Obama bows to reality in embracing super PACs

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The following editorial appeared in the St. Louis Post-Dispatch on Feb. 12:

Unlike Henry Clay, Barack Obama would rather be president than right.

Last week, Mr. Obama decided that winning a second term in the White House was more important than sticking to his opposition to unlimited campaign spending by powerful interests. By freeing administration officials to raise funds for Priorities USA and other so-called “super PACs,” the president embraced the campaign arms race.

Super PACs are a creature of the Supreme Court’s 2010 Citizens United decision, which removed any limits on contributions to independent political groups. The ruling also permitted corporations and labor unions to donate directly, in unlimited amounts, sometimes anonymously, to independent groups.

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Officially, those groups must not — wink, wink, nudge, nudge — coordinate their activities with political candidates. The public is supposed to believe that when Health and Human Services Secretary Kathleen Sebelius or Jim Messina, Mr. Obama’s campaign manager, show up at Priorities USA events, or when Republican presidential candidate Mitt Romney speaks — as he did early last year — at a Restore Our Future super PAC event, it’s a happy coincidence.

The corrosive effects of the Citizens United decision now are in full bloom. Comedians are mocking it. The public is more convinced than ever that politics are corrupt. In one poll, two-thirds of small business owners said the decision has been bad for their businesses.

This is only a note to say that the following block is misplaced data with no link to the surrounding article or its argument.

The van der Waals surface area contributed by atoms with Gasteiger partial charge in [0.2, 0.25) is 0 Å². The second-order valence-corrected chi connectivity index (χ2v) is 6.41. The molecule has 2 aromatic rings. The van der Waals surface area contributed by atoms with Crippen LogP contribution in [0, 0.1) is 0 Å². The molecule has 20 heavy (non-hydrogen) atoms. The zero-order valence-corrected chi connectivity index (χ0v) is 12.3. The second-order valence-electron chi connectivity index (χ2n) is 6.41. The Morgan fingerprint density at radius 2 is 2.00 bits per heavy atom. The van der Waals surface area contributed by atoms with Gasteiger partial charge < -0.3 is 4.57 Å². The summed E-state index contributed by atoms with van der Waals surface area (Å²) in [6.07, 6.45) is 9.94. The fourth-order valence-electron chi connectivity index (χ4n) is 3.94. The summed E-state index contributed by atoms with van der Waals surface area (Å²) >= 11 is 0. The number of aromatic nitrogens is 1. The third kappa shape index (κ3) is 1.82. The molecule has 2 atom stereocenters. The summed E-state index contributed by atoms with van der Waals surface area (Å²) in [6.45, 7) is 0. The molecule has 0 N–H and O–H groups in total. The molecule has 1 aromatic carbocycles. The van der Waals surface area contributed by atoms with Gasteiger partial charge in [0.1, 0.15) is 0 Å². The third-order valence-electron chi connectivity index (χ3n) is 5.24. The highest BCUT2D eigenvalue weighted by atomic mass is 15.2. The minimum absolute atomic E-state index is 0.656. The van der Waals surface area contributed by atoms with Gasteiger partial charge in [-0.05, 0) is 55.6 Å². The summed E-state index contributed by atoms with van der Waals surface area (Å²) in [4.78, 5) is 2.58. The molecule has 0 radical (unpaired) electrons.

Mr. Obama could have made a powerful statement by rejecting independent expenditures, as he did in 2008. Sticking to his guns might even have attracted more direct contributions at the $5,000 limit ($2,500 each for primary and general elections). In 2008, Mr. Obama attracted $750 million in direct contributions, using the Internet to shake the trees. This year, he hopes to raise $1 billion that way. He’s lost a lot of his Wall Street donors, but he’s got Air Force One and the bulliest of pulpits.

But Citizens United changed the calculus. And if there’s one thing America has learned about Barack Obama since 2008, it’s that he is not one to impale himself on principle.

Conservative-leaning super PACs could raise as much as $500 million this year, administration officials fear. Priorities USA, founded by two former Obama aides, has raised only $19 million.

A fundamental question faced by candidates at every level of government is this: Is it wiser to stand on principle and risk going down in flames, or to bow to the reality that unless you’re elected, you can’t accomplish anything?

Super PAC money will, in large part, be spent on producing and airing negative television commercials. That was the case in 2010, the first post-Citizens United election, and it’s been the case in the Republican presidential primaries. The worst part about it is that the attack mentality carries over from politics to governance.

But going negative works, and few voters pay much attention to the “paid for” line. But that line is crucial; even the justices in the Citizens United majority insisted that transparency is vital to assuring Americans that their government is not for sale. But the justices did nothing to mandate transparency, thus leaving us with the worst of both worlds: unlimited donations and limited transparency.

Having ceded the high ground, as he had to, Mr. Obama should at least do this: Urge “independent” super PACs supporting him to disclose all donors. And then spend their money on campaigning to change the system.

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